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Flashcards in The State Deck (62)
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what do states have?

states have sovereignty, it is the defining characteristic of a state

sovereignty means that states have absolute and ultimate power and authority over their citizens

the state is a territorially-based political unit, defined as having four key features....
• stable population
• effective government
• legally defined territory
• the ability to enter into relations with other states, which requires recognition by other states


Treaty of Westphalia (1648)

the legal basis for the modern state was established by the Treaty of Westphalia in 1648

brought a conclusion to the brutal Thirty Years War in Europe and is seen as the starting point of both modern international law and international politics

established three key principles...
• the principle of sovereignty of states
• the principle of legal equality between states
• the principle of non-intervention by one state in the internal affairs of another state

established the belief that nations have a right to rule themselves, as well as a right to independence and democratic rule

the ‘Westphalian system’ is used to describe a state centric view of the world, which sees states as central to international relations — this view is closely aligned with realism


define nation state

an autonomous political community bound together by shared citizenship and nationality

based upon a recognisable culture, which is manifested through elements such as a common ancestry and language


5 characteristics of a nation

self identifying community that does not necessarily have sovereignty

not necessarily recognised by the international community

not necessarily possessing a state, like the Kurds

defined territory is not needed

nations can live in more than one state


5 characteristics of a state

political entity with sovereignty

recognised by the international community

can contain more than one nation or community — most states are culturally and ethnically diverse, so do not represent a single nation (e.g. Iraq is so diverse that it can be seen as a state without a nation, and the UK contains several nations)

requires defined territory

cannot cross the boundaries into other states


what is a nation?

a group of people who self identify as belonging to the same group or community, with a strong sense of unity

a cultural entity, whereas a state is a political entity


what do individuals in a nation have in common?

the individuals in a nation may have certain characteristics in common

these may include...
• territory
• language
• ethnicity
• history
• customs and traditions
• religion

although none of these characteristics are absolutely essential — for a group to be considered a nation they only need to share some of these characteristics

for example, members of a nation may not share the same religion or even the same language but they still may see themselves as belonging to the same nation


a nation can have shared or common....

• territory
• political ideas and values
• customs and traditions
• ethnicity
• language
• folklore
• religion
• culture


how are nations easy to identify?

in some respects, nations are easy to identify

it’s easy to point to the French, the Germans to the Italians as single nations as they meet some of the criteria needed to be a nation

they all have a certain territory, have a common language, share a history, have the same traditions and so on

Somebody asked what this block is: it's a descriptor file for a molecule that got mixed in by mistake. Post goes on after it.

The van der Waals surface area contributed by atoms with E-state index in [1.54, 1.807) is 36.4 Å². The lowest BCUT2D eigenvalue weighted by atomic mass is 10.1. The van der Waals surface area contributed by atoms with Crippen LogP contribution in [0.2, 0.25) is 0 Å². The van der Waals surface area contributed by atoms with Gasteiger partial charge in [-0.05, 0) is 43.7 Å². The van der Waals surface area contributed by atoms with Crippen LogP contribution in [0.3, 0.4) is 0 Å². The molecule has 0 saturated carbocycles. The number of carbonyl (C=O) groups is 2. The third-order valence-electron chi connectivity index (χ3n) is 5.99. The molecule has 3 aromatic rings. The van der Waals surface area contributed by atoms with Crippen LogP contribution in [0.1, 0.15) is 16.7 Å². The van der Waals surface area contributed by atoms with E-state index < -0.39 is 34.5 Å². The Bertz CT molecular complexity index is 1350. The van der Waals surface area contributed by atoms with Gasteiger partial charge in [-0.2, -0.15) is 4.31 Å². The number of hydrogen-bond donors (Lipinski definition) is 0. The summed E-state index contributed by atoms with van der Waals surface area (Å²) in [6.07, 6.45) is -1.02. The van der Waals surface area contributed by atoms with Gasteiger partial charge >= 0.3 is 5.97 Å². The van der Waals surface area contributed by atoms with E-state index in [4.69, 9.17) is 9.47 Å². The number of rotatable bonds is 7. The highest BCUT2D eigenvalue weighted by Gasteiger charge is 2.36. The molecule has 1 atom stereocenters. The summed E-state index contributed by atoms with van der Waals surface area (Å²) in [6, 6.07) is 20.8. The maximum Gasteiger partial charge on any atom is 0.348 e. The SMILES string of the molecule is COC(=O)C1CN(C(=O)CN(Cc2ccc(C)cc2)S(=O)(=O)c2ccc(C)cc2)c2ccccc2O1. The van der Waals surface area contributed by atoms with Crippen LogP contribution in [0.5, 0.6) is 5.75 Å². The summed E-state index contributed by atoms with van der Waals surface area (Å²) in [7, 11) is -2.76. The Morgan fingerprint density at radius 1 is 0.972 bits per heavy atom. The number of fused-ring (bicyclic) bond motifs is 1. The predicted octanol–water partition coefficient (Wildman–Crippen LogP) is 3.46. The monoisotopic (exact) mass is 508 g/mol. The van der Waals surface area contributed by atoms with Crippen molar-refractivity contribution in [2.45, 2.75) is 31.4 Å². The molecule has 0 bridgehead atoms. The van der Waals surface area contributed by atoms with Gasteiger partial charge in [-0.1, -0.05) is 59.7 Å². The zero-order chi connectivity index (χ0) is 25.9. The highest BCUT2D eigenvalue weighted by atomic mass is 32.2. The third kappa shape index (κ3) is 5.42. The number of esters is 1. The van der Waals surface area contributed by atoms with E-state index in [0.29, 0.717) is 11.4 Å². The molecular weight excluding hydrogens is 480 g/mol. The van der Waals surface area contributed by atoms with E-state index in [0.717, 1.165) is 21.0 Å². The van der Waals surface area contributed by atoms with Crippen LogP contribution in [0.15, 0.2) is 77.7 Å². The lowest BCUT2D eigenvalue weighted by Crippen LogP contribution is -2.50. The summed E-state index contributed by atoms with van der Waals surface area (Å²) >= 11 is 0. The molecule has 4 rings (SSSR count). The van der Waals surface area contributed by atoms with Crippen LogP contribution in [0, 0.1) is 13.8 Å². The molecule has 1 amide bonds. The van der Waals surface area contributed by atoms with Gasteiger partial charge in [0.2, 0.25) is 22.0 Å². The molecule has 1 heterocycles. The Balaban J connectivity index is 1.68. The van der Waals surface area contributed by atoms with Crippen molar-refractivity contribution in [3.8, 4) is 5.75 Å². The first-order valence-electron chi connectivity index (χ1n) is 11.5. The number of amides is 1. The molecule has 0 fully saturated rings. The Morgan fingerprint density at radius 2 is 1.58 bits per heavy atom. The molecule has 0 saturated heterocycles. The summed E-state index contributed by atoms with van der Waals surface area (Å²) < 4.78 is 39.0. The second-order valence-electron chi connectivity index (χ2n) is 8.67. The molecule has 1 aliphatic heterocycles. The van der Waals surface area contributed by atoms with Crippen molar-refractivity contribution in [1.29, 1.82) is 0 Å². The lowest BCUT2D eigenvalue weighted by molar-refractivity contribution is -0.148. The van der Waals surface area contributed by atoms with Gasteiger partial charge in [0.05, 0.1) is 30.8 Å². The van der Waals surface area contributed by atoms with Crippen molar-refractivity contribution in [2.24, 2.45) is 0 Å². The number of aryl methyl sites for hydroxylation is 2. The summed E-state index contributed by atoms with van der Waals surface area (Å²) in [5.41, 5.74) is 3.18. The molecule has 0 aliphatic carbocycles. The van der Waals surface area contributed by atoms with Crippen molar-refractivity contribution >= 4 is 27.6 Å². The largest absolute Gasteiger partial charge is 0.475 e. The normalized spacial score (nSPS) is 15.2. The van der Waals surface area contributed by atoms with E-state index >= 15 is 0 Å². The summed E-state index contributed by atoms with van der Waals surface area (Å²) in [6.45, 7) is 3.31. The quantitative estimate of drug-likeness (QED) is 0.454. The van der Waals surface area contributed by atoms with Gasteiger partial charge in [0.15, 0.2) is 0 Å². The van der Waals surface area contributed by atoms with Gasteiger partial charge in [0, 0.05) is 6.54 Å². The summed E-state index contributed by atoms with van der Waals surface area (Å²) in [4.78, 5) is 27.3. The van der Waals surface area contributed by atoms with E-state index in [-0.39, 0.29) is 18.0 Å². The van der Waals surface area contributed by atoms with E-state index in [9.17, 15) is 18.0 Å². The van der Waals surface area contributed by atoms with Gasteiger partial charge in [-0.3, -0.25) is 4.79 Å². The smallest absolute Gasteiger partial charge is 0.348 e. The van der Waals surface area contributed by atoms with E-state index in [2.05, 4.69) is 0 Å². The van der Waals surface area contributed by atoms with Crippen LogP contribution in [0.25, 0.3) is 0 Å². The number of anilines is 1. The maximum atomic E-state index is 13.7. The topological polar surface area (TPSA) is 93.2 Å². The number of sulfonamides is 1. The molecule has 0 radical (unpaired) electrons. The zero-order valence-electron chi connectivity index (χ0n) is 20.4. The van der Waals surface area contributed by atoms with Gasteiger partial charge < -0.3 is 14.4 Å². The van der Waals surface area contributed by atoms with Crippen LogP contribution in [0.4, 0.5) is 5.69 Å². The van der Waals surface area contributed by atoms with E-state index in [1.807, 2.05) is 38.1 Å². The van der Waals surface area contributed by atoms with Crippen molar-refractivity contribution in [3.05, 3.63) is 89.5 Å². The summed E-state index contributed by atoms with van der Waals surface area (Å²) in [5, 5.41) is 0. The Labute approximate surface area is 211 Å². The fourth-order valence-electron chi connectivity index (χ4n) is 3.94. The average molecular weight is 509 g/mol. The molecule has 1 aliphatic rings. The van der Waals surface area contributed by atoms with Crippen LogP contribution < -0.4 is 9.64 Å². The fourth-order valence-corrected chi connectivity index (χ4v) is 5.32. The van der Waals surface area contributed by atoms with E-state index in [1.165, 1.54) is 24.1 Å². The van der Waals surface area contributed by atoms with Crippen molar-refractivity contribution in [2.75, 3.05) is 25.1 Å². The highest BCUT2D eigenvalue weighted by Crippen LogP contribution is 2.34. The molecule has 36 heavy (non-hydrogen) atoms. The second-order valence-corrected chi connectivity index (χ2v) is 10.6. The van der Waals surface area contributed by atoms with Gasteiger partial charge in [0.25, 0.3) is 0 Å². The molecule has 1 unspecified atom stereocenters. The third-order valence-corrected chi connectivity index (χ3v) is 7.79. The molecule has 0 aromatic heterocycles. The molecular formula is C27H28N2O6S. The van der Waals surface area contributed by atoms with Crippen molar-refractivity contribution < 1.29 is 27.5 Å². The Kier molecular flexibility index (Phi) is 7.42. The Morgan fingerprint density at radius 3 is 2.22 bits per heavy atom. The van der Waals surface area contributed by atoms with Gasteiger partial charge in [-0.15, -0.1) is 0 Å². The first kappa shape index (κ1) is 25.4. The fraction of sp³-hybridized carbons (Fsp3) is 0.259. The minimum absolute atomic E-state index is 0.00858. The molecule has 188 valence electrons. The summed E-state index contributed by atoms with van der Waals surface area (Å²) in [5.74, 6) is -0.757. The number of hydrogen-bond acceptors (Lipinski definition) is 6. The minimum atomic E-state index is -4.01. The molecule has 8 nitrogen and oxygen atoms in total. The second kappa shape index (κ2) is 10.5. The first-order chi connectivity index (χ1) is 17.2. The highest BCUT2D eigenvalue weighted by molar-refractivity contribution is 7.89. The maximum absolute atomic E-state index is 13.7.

however, there are Bretons in France, Bavarians in Germany and South Tyroleans in Italy, who all claim to be a nation in their own right and could convincingly make a claim using the same criteria


how recent is the concept of a nation?

the concept of a nation is a fairly recent one

for centuries, people’s loyalties were local — e.g. to their city, church or local prince — rather than being tied to any larger community

however, for the last 2 centuries, the idea of loyalty to and identification with a nation has grown in significance and by the 20th century it was widespread


why is nationhood important?

nationhood is important as it is the idea behind one of the most powerful forces in global politics: nationalism

nationalism is a strong belief in one’s own country

it has been the force behind some of the greatest changes and conflicts in recent world history

it can be a force for good, uniting people and leading them to freedom from the tyranny of others

it can also be a force for bad, leading countries and people to war and conflict

nationalism supports the idea that the proper basis for the state is the nation — this is best expressed through the ideal of national self-determination (to each nation, a state)


what is a state?

a specific form of political entity that meets 4 criteria....

• a functioning and effective government
• a defined territory
• recognition by other nation states
• a permanent population

a state must have all of these in order to be considered a state, unlike a nation which only needs some of its characteristics


process and development of states throughout history

the process of national self determination has happened in two stages....

• 19th century — the transformation of Europe into nation states (e.g. the Unification of Germany in 1871 as well as Italy in 1870)

• 20th century — the collapse of the British Empire in Africa and the Ottoman Empire in Asia after WW1, and the collapse of the USSR in 1991, to be replaced by nationstates

this has led to most modern states being seen as nation states, which have authority and legitimacy as they embody and represent the nation


a defined territory

a state can only have sovereignty or absolute and unlimited power over somewhere

much of the political conflict in the world is based on disagreements between states as to who owns which territory